Until the late 1940s the state anthem of the Maldives was a melody with no lyrics. It was called the Salaamathi and was performed by the royal band on state occasions at the Etherekoilu, the official residence of the King.
In 1948 it was determined that the Salaamathi needed replacement with lyrics to accompany a new melody. The words were composed by a young poet and later a chief justice, Mohamed Jameel Didi.
Jameel Didi looked around for a tune to accompany his poem. His uncle, the chief justice Hussain Salahuddine, had just acquired a new clock that played a tune at the stroke of midday, the Scottish folk song “Auld Lang Syne”, and Jameel decided to use that tune for his poem (slightly modified to fit the words).
Although the Salaamathi survived as the royal anthem until 1964, it did not occur to anyone to adopt it as the national anthem. In 1972, for the first time in history, the Maldives hosted a foreign head of state – Queen Elizabeth II of the United Kingdom. The Maldive government of the time deemed it necessary to compose a different tune for the anthem instead. Hastily they commissioned the composition of a new melody. The new melody of the Maldive national anthem was composed by a distinguished Sri Lankan maestro, Pandit Wannakuwattawaduge Don Amaradeva. The original lyrics were used, with some changes to mark the fact that Maldives has been a republic since 1968.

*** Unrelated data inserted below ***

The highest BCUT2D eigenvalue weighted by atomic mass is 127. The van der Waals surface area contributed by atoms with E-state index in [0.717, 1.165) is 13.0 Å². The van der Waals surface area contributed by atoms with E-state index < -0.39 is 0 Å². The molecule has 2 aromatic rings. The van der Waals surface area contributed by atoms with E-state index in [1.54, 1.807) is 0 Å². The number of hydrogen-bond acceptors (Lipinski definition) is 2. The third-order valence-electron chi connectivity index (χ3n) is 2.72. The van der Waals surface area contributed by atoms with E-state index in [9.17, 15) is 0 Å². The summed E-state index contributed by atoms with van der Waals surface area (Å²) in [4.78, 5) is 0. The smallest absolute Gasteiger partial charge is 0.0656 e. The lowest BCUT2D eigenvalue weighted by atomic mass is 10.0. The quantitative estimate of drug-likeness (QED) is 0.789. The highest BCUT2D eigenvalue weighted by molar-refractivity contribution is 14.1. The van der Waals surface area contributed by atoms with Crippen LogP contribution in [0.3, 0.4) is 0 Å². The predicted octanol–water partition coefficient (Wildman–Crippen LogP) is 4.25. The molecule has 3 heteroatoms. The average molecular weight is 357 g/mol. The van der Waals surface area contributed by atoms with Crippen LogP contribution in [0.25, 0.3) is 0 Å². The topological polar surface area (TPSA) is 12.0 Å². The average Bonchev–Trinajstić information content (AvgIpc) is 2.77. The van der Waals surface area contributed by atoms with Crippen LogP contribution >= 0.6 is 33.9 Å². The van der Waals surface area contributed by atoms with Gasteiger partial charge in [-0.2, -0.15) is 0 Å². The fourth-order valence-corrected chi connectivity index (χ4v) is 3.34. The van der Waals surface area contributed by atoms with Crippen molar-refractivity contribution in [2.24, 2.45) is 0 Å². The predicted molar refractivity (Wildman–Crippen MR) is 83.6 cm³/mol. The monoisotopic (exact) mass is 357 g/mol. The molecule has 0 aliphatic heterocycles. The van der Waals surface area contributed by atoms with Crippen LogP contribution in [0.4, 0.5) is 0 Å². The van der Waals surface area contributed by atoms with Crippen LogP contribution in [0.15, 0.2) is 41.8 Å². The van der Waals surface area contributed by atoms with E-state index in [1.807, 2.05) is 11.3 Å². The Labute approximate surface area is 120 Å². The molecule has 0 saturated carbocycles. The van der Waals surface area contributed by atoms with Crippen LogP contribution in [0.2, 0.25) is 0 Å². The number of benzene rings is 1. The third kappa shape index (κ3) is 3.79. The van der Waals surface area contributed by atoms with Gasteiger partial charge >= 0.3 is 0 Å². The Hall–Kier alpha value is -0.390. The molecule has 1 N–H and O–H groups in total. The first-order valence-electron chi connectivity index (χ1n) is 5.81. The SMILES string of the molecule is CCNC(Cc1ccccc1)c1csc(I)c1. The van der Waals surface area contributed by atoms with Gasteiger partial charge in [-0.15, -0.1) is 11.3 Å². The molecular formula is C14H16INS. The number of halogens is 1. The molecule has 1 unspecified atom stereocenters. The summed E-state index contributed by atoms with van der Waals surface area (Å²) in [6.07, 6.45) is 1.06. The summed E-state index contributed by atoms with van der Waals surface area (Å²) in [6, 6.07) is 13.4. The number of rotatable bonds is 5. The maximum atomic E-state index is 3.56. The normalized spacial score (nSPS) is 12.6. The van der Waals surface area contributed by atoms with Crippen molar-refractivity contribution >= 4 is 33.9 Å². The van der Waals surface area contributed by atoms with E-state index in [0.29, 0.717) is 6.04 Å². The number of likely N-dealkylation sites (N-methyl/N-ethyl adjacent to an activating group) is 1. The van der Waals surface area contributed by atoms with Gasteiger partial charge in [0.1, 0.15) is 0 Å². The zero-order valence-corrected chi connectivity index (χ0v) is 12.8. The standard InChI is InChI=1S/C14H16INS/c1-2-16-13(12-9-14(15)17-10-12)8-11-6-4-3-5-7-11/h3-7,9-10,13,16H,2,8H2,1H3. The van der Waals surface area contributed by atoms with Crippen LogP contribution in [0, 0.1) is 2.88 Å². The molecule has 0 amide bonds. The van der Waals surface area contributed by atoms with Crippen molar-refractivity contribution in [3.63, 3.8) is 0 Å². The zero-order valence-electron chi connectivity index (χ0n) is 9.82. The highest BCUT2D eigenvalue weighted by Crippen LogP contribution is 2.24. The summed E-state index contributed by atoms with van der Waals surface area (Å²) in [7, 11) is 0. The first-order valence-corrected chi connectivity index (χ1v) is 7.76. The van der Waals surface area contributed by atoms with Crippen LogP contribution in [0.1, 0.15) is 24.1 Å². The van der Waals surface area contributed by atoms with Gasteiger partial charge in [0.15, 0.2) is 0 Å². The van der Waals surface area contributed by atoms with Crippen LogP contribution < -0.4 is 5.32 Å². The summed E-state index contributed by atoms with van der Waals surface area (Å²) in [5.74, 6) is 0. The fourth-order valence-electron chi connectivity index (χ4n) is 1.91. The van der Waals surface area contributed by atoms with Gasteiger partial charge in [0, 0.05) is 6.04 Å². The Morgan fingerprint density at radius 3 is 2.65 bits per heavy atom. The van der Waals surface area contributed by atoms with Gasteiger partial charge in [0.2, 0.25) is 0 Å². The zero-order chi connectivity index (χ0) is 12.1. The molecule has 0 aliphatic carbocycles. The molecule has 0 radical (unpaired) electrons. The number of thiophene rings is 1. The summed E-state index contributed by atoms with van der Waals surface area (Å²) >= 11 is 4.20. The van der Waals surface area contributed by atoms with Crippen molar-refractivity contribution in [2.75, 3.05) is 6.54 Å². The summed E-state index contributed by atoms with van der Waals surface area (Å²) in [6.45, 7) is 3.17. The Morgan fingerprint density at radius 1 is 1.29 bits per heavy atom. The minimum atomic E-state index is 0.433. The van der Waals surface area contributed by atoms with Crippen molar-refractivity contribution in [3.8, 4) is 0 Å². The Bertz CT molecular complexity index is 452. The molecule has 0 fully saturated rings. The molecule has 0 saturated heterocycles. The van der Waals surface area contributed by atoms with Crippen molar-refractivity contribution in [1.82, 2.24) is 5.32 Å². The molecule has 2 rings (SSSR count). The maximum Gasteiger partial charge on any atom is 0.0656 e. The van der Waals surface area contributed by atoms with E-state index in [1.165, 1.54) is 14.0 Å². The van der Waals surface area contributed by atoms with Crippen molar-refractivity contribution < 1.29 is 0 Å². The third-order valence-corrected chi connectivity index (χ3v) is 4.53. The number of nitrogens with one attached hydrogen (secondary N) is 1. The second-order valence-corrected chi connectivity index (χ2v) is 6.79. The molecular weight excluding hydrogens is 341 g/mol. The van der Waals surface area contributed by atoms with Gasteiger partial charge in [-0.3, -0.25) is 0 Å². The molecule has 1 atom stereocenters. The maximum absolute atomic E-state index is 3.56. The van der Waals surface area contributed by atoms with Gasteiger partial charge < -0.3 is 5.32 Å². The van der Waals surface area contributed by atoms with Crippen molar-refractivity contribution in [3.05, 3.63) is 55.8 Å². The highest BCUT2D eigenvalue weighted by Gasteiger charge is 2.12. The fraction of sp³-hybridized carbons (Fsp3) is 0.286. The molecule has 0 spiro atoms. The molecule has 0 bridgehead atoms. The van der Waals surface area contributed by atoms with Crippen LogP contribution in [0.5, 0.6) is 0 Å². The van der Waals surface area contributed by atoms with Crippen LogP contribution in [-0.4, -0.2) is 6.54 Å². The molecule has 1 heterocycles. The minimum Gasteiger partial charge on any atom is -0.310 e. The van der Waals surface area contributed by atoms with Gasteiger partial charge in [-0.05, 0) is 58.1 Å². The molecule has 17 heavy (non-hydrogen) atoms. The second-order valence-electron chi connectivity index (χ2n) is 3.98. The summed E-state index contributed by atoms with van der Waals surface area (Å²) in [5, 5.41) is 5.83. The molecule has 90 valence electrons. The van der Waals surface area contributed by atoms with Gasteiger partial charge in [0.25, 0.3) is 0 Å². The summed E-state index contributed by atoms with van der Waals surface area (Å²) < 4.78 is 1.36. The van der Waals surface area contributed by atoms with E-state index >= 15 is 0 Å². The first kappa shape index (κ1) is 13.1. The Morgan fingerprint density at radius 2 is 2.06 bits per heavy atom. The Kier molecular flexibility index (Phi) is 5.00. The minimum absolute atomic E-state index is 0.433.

Although as many as seven verses can be found for this anthem, it seems that the most common representation is the first two verses, which is what is presented here.
Special thanks to: Jo Hyo-roe for the sheet music for the sheet music.